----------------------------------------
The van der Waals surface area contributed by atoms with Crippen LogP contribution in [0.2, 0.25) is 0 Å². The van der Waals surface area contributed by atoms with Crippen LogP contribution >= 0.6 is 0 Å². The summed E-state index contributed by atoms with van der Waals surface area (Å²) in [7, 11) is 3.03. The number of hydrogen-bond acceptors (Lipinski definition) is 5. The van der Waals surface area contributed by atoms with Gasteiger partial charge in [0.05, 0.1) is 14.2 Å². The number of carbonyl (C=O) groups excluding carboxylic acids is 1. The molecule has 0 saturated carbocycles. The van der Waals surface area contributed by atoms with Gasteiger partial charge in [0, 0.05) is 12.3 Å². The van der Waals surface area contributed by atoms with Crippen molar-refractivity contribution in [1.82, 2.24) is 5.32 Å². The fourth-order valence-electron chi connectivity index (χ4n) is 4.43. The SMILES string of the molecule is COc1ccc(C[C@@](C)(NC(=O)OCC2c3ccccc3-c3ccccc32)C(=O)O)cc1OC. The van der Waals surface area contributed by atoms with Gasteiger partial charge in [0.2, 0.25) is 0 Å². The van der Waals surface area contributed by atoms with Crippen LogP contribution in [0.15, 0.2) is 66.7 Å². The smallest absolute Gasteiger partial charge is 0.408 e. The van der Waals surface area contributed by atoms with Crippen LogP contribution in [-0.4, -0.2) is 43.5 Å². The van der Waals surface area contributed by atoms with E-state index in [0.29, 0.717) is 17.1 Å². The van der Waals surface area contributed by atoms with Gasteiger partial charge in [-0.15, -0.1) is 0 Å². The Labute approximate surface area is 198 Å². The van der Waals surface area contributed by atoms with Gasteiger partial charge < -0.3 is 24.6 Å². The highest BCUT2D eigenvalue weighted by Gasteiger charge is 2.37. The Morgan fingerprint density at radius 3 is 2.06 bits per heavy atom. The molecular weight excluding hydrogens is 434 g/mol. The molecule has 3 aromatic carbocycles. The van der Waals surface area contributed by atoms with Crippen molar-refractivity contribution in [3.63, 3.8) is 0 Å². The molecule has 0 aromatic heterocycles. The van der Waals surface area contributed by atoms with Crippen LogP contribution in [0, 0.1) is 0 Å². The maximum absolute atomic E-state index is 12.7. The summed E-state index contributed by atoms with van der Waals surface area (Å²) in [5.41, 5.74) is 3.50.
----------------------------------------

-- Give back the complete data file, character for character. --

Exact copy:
The van der Waals surface area contributed by atoms with Crippen LogP contribution in [0.2, 0.25) is 0 Å². The van der Waals surface area contributed by atoms with Crippen LogP contribution >= 0.6 is 0 Å². The summed E-state index contributed by atoms with van der Waals surface area (Å²) in [7, 11) is 3.03. The number of hydrogen-bond acceptors (Lipinski definition) is 5. The van der Waals surface area contributed by atoms with Gasteiger partial charge in [0.05, 0.1) is 14.2 Å². The number of carbonyl (C=O) groups excluding carboxylic acids is 1. The molecule has 0 saturated carbocycles. The van der Waals surface area contributed by atoms with Gasteiger partial charge in [0, 0.05) is 12.3 Å². The van der Waals surface area contributed by atoms with Crippen molar-refractivity contribution in [1.82, 2.24) is 5.32 Å². The fourth-order valence-electron chi connectivity index (χ4n) is 4.43. The SMILES string of the molecule is COc1ccc(C[C@@](C)(NC(=O)OCC2c3ccccc3-c3ccccc32)C(=O)O)cc1OC. The van der Waals surface area contributed by atoms with Gasteiger partial charge in [0.2, 0.25) is 0 Å². The van der Waals surface area contributed by atoms with Crippen LogP contribution in [0.15, 0.2) is 66.7 Å². The smallest absolute Gasteiger partial charge is 0.408 e. The van der Waals surface area contributed by atoms with Crippen LogP contribution in [-0.4, -0.2) is 43.5 Å². The van der Waals surface area contributed by atoms with E-state index in [0.29, 0.717) is 17.1 Å². The van der Waals surface area contributed by atoms with Gasteiger partial charge in [-0.15, -0.1) is 0 Å². The Labute approximate surface area is 198 Å². The van der Waals surface area contributed by atoms with Gasteiger partial charge < -0.3 is 24.6 Å². The highest BCUT2D eigenvalue weighted by Gasteiger charge is 2.37. The Morgan fingerprint density at radius 3 is 2.06 bits per heavy atom. The molecular weight excluding hydrogens is 434 g/mol. The molecule has 3 aromatic carbocycles. The van der Waals surface area contributed by atoms with Crippen molar-refractivity contribution in [3.63, 3.8) is 0 Å². The molecule has 0 aromatic heterocycles. The van der Waals surface area contributed by atoms with Crippen LogP contribution in [0, 0.1) is 0 Å². The maximum absolute atomic E-state index is 12.7. The summed E-state index contributed by atoms with van der Waals surface area (Å²) in [5.41, 5.74) is 3.50.